But in what sense is our full salvation because of Christ the condition of the salvation of the faithful who lived prior to Christ? The Preacher clearly says that God wouldn’t make Abraham, Sarah, Moses, and Rahab “perfect without us” (11:40). Why do these Old Testament saints need us? They don’t. God’s providential outworking of God’s plan of salvation, however, considers its various “ages” — past, present, and future — as of a single piece. After all, “Jesus Christ is the same yesterday, today, and forever” (Hebrews 13:8). Salvation is not simply for Jesus-followers, as though the Church has replaced Israel in God’s affections or plan of salvation. The way in which the saints of old understood their own situation — Hebrews even claims that Moses “suffered for Christ” (11:26)! — implies that the incarnation and its perfecting result in Christians are redemptive events that complete the process. “Without us,” then, is another way of saying that without our salvation, God’s plan to save the saints of old would not be completed (11:40).
Running the Race of Faith
These exemplars of faithfulness, including all those faithful Christians we remember as role models, gather as a “cloud” (12:1) — a traditional Hellenistic metaphor for a cluster of all-seeing onlookers — to provide a protective hedge around God’s people today. The wilderness typology has been momentarily replaced by a well-known athletic typology to reimagine our spiritual journey as a race whose contestants must train hard and wear appropriate gear that will not weigh them down. My wife, Carla, will tell you that my closet at home is full of running shorts, shirts, and shoes that I purchased for Crossfit workouts because they are lightweight. Likewise, we want to rid ourselves of anything clinging to our spiritual lives — sins, temptations, wrong thoughts and ambitions — that will weigh us down and make our race toward God more difficult.
We “fix our eyes on Jesus,” not only because he’s the faithful ones’ “pioneer and perfecter” (cf. 2:10–11; 5:8–9; 7:28), but because he’s our messianic exemplar of the single-minded runner who kept his eye on the “joy that was laid out in front of him” despite the distractions along the way (12:2), similar to those we face (cf. 12:3).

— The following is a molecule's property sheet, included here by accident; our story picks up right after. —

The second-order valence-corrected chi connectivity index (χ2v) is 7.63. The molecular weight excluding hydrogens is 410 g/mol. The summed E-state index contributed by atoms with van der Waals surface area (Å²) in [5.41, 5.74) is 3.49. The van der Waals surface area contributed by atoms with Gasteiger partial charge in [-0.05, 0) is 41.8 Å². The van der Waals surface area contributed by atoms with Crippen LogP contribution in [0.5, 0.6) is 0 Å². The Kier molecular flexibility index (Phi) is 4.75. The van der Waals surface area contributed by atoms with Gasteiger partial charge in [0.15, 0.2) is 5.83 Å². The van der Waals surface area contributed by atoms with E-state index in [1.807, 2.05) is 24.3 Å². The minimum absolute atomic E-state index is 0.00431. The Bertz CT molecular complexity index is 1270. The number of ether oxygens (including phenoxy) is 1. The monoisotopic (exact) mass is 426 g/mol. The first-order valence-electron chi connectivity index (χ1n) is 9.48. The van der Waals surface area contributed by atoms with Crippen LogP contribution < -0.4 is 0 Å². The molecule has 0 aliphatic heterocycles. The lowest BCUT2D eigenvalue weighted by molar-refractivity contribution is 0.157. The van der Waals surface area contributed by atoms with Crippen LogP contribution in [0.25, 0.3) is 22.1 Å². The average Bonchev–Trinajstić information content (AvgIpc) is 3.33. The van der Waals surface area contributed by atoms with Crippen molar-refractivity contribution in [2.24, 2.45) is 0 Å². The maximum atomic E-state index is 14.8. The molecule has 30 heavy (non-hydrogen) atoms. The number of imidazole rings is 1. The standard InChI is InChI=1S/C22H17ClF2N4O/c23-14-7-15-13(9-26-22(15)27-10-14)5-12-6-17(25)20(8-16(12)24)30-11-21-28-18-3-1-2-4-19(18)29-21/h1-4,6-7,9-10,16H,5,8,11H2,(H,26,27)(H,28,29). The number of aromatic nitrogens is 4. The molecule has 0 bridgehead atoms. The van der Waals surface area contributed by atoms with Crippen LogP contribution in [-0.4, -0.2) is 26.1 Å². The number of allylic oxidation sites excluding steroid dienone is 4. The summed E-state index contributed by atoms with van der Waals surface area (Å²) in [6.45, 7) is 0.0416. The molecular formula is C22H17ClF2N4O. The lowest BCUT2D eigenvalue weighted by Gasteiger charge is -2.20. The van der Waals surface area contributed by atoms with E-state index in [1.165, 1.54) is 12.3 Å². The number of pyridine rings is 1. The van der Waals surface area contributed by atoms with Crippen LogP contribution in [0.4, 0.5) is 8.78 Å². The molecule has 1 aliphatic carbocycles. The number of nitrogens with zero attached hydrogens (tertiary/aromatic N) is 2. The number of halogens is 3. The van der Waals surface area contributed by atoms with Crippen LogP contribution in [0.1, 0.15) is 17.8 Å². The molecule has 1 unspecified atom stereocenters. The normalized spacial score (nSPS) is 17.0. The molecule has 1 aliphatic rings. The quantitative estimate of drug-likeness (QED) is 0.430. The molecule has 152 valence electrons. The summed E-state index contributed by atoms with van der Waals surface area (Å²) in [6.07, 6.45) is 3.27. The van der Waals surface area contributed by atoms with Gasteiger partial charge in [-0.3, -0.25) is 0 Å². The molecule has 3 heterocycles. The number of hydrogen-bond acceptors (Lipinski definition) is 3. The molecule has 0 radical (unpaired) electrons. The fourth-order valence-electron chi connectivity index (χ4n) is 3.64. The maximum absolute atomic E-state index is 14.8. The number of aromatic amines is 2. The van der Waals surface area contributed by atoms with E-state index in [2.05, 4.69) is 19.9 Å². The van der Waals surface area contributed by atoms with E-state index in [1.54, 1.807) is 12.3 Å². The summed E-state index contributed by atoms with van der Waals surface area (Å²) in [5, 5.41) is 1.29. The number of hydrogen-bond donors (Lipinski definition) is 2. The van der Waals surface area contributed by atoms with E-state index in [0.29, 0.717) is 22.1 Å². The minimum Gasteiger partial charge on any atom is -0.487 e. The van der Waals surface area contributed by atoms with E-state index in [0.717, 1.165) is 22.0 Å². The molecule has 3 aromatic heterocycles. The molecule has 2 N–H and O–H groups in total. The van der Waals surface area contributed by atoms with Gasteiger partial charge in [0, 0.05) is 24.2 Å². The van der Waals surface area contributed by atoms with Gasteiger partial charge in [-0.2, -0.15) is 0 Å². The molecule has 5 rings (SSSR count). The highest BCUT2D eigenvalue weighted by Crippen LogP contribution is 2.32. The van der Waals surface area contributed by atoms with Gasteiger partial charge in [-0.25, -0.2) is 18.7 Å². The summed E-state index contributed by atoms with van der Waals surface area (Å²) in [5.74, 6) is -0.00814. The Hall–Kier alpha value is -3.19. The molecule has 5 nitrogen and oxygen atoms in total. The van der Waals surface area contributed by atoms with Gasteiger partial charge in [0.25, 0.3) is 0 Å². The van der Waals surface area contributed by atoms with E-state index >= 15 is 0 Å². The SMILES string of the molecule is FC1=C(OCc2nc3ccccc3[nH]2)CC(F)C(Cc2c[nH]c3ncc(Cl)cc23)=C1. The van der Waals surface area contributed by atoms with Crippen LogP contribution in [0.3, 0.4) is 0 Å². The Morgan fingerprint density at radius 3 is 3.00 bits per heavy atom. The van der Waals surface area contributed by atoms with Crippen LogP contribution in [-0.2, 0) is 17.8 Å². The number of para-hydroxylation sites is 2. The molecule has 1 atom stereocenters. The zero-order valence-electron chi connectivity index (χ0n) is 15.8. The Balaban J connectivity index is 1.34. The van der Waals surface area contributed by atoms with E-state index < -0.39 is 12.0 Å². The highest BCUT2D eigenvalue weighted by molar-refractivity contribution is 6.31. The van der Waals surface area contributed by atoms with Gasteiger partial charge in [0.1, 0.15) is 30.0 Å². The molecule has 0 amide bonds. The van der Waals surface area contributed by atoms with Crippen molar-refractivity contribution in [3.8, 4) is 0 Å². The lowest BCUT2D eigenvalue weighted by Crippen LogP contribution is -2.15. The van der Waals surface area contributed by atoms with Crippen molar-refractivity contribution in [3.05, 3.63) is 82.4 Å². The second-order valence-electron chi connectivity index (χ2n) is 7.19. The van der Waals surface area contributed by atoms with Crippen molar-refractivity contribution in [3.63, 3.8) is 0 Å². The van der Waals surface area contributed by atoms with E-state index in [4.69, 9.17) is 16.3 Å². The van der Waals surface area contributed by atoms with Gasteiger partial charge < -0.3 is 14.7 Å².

Typical of this letter, the Preacher concludes his exposition on the faithfulness of the saints with a word of exhortation (12:4–13). He continues his athletic typology, this time describing the kind of “no pain, no gain” discipline a runner must undertake to finish the race.
Imagine that God is our coach. God always has salvation’s endgame in mind. Likewise, the discipline God enforces in spiritual training targets this future hope — “the peaceful fruit of righteousness for those who have been trained by it” (12:11; cf. Isaiah 32:17; Psalm 85:10; James 3:18). Toward this future, then, readers are encouraged right now to strengthen their “drooping hands and weak knees” (12:12) — areas of their fitness that reduce their capacity to finish this long obedience in God’s direction. Similarly, Scripture often calls its readers to a season of self-evaluation in the company of the Holy Spirit to identify areas of weakness — the “drooping hands and weak knees” of our spiritual lives. According to Hebrews, this must begin with an evaluation of our understanding of Christ. The perfection of our life with God requires what Origen calls a catechism of the Spirit, in which we learn completely (or perfectly) Scripture’s witness to Christ. Begin there. Knowing Christ is the “straight [path]” (12:13) that both heals and strengthens our forward lean toward God’s heavenly city.
Questions for Further Discussion
- Who in your own life or experience would you add to the list of faith exemplars, according to Dr. Wall’s categories: forward-thinking faith like Abel, God-pleasing faith like Enoch, trust-in-the-unknown faith like Noah, etc.?
- Do you think the Preacher’s process of interpreting Scripture — with a “bone to pick” — is appropriate? Why or why not? How is the Preacher’s interpretive method a model for our own interpretation of Scripture?
- Wall writes: “God’s provision ‘for us’ … is ‘better’ precisely because the Son’s priestly work makes us perfect and thereby allows us to complete our wilderness wandering in God’s eternal city.” Have you ever felt like a stranger or foreigner in the world, whether literally or spiritually? What does it feel like? Do these passages give you hope?